British Luxury Sustainability Report | The Case Studies: Harris Tweed

We continue our focus on how British luxury brands are fulfilling their sustainability goals with a case study from the iconic Harris Tweed – which has produced its fabric on the remote archipelago of the Outer Hebrides for centuries: “reflecting both the beauty and vivid colours of the landscape, and providing employment for the islands’ people”. 

The iconic Harris Tweed® fabric has been produced on the remote archipelago of the Outer Hebrides for
centuries, reflecting both the beauty and vivid colours of the landscape, and providing employment for the islands’ people.

Every aspect of production takes place here, from the dyeing and spinning of yarns to the intricate handweaving of distinctive fabrics, and at the heart of every process are highly skilled crafts people following traditional methods. Recruiting and retaining the next generations to learn this historic trade is central to the fabric’s survival.

However, by the late 20th century, the future of the sector was in crisis, with more young people than ever leaving the islands to pursue educational and career aspirations on the Scottish mainland. In 2007 when Harris Tweed Hebrides was established, based at a former mill on the west side of Lewis, the newly formed business faced a steep challenge in attracting a greater diversity of people.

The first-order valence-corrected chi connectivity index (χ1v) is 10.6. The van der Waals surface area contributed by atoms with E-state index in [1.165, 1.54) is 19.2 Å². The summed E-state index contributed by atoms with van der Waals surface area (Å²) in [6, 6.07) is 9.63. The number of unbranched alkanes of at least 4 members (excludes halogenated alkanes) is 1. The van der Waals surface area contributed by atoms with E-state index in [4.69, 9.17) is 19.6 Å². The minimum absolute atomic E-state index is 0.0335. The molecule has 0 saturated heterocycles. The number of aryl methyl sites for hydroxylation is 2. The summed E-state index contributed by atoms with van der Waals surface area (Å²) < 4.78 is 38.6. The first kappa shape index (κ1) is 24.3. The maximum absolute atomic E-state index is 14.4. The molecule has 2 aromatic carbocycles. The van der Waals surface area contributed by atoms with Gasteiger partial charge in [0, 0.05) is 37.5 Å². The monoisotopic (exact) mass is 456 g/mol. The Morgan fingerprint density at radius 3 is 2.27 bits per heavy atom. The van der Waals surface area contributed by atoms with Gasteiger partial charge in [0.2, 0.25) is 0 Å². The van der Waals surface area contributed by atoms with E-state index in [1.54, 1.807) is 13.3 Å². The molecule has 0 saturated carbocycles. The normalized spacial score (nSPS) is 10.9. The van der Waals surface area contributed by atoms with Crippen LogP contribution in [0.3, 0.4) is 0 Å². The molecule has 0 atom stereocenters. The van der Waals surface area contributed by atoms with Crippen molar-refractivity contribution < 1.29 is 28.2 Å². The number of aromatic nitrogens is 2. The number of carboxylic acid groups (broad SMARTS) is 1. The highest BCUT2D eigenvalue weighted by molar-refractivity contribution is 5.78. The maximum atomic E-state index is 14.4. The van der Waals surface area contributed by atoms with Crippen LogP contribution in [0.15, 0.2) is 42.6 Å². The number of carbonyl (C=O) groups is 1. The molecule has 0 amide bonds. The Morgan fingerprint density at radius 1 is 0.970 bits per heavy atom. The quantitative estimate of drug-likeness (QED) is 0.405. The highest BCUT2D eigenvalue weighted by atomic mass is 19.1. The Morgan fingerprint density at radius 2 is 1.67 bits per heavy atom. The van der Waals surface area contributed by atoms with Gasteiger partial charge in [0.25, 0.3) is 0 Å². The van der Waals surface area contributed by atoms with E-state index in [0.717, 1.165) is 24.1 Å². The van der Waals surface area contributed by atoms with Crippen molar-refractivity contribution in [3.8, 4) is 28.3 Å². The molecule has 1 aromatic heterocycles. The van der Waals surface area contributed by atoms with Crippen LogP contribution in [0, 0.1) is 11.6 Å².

“Our founders believed in the value and quality of the product, and were determined to see the sector thrive.” Margaret Ann Macleod, Sales Director.

“Investing in younger people to enable the intergenerational transfer of skills was a key priority, as part of a small island community, we knew it was essential to maintain an open-minded approach to recruitment.” The company began an extensive campaign of marketing and outreach to local schools across the island of Lewis & Harris. It also took part in the UK’s Investors in Young People scheme.

“We worked hard to overturn misconceptions and re-establish textile manufacturing as an appealing career option, while acknowledging the reality of remote, island life,” she continues. “Central to this was raising awareness that we offered good wages for skilled work, workplace training, and stable, year-round employment.”

The company is able to offer job security through its efforts to balance out the seasonality of its famous woollen fabric by engaging with multiple sectors – the craft and tourism industries in particular. Both employees at the mill and self-employed homeweavers gain dedicated training from experienced mill workers and homeweavers, following the sector’s traditional intergenerational learning approach. This is also supplemented by partnerships with Scottish universities, colleges and schools.

As a result, Harris Tweed Hebrides now employs over 50 mill staff and works with more than 100 homeweavers on the island of Lewis & Harris.

People of all ages are enjoying the flexibility of working from home with a regular income. Meanwhile, some 80% of the young people recruited through Investors in Young People have stayed with the business.

Three graduates of the scheme are now junior managers. In addition, more women are entering senior management roles, and the Board at Harris Tweed Hebrides is now comprised of equal numbers of men and women. “We’re even seeing island people return with their young families, and new people relocating to the island, all with the knowledge there are good quality work opportunities here in the textile and fashion industry,” she concludes.

“We’re confident that enriched by a greater diversity of people, our business will continue to grow, and the tradition of Harris Tweed® manufacturing will continue to prosper.”

harristweed.org
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